New Firms Skate Past Rules to Inject Crores into Indian Political Funding Through Electoral Bonds

Indian political funding practices have come under scrutiny as recent data reveals a questionable pattern among some of the country’s newly incorporated firms. An examination of the purchase of electoral bonds—a form of political donation permitted under Indian law—shows that at least 20 companies bought electoral bonds within three years of their establishment, an act explicitly proscribed and subject to penal consequences.

The electoral bonds in question amount to a staggering sum of approximately ₹103 crore, and the companies involved represent a wide range of incorporation dates. Notably, five of these enterprises were less than a year old, seven had marked their first anniversary, and eight were two years into operation when they made their initial electoral bond purchases. The data uncovers a rather perplexing trend—many of these companies were founded during economically tumultuous times, either amidst the 2019 recession or in the midst of the global pandemic, and proceeded to invest heavily in electoral bonds soon after coming into existence.

This contravention traces back to legislative measures instituted almost four decades ago. Initially, the Parliament’s 1985 amendment to Section 293A of the Company Law lifted the blanket prohibition on corporate political contributions, offering a green light with strings attached—one being that companies could not be government-owned, and another that they had to have been operational for at least three years. The latter stipulation persisted through subsequent legal iterations, including Section 182 of the Companies Act, 2013, and its retention in the Finance Act, 2017 amendment, just before the inception of electoral bonds. The 2017 amendment did, however, repeal the previous cap that limited a company’s political donation to 7.5% of its average net profits over the past three financial years.

Evidence of such breaches is clearly shown in Table 1, which lists those 20 firms found purchasing electoral bonds within three years of their inception, detailing the dates of incorporation, first poll bond purchase, gap between the two, and the total value of bonds bought.

While Table 1 illustrates the names and activities of the companies individually, Table 2 offers a city-centric view, revealing that Hyderabad is home to 12 of these entities. Collectively, these 12 companies contributed a total of ₹37.5 crores, a significant proportion of which was secured by the Bharat Rashtra Samithi (BRS), with the remainder distributed among the Telugu Desam Party (TDP), the Congress, and the Bharatiya Janata Party (BJP).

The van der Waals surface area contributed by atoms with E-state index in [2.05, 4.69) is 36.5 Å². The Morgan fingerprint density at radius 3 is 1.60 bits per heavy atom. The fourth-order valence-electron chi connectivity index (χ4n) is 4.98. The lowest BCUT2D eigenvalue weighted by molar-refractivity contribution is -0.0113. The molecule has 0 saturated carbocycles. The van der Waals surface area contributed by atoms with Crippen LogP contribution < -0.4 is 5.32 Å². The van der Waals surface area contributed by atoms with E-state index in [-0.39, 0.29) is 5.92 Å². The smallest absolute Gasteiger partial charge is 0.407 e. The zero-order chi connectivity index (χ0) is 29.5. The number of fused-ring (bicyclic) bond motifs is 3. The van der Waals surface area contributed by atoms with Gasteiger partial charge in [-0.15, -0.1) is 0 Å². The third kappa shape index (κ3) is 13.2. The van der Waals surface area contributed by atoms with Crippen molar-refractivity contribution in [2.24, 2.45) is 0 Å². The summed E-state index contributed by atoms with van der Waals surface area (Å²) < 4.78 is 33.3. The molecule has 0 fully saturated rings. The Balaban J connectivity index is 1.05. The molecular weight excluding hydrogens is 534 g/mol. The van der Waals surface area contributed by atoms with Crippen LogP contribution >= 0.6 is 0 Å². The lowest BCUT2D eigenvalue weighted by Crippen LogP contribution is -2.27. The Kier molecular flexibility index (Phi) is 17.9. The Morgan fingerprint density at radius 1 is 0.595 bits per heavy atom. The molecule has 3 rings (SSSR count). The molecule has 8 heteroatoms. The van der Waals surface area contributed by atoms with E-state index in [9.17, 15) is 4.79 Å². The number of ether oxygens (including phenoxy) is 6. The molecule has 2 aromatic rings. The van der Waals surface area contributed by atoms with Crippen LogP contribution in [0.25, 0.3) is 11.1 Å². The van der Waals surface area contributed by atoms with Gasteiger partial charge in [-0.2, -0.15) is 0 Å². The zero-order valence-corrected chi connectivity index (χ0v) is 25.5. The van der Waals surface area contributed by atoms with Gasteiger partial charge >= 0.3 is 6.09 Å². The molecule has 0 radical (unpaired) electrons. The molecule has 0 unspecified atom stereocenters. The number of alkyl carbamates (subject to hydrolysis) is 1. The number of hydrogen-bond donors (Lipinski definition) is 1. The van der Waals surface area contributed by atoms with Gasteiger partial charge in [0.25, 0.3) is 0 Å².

A deep dive into specific cases exposes more unsettling details. Tsharks Infra Developers Private Limited and Tsharks Overseas Education Consultancy Private Limited, both with a 2023 inception date in Hyderabad, quickly directed ₹7.5 crore worth of electoral bonds towards the BRS. HH Iron and Steel Private Limited gave a generous sum of ₹15 crores to the BJP and an additional five crore to the Biju Janata Dal (BJD), skirting the three-year rule by mere days. Moreover, Askus Logistics Private Limited purchased its first bond less than two years post-incorporation, generously donating ₹22 crores among multiple parties.

The implications of this trend are far-reaching and align with concerns previously raised by the Election Commission of India regarding the potential for using such mechanisms to funnel “black money through shell companies.” The Reserve Bank of India, too, warned of the susceptibility of bearer bonds for money laundering purposes.

This list, however, is not exhaustive; it omits recently incorporated firms post-mergers and amalgamations and those not featured in the Ministry of Corporate Affairs records.

The underlying objective of the three-year rule was to deter shell companies from injecting funds into political activities, which seems to be undermined, reflecting a daunting loophole in the system.

As discussions and debates over the role of electoral bonds in political financing continue, these revelations promise to fuel further scrutiny on corporate political contributions and the integrity of electoral funding channels in India.

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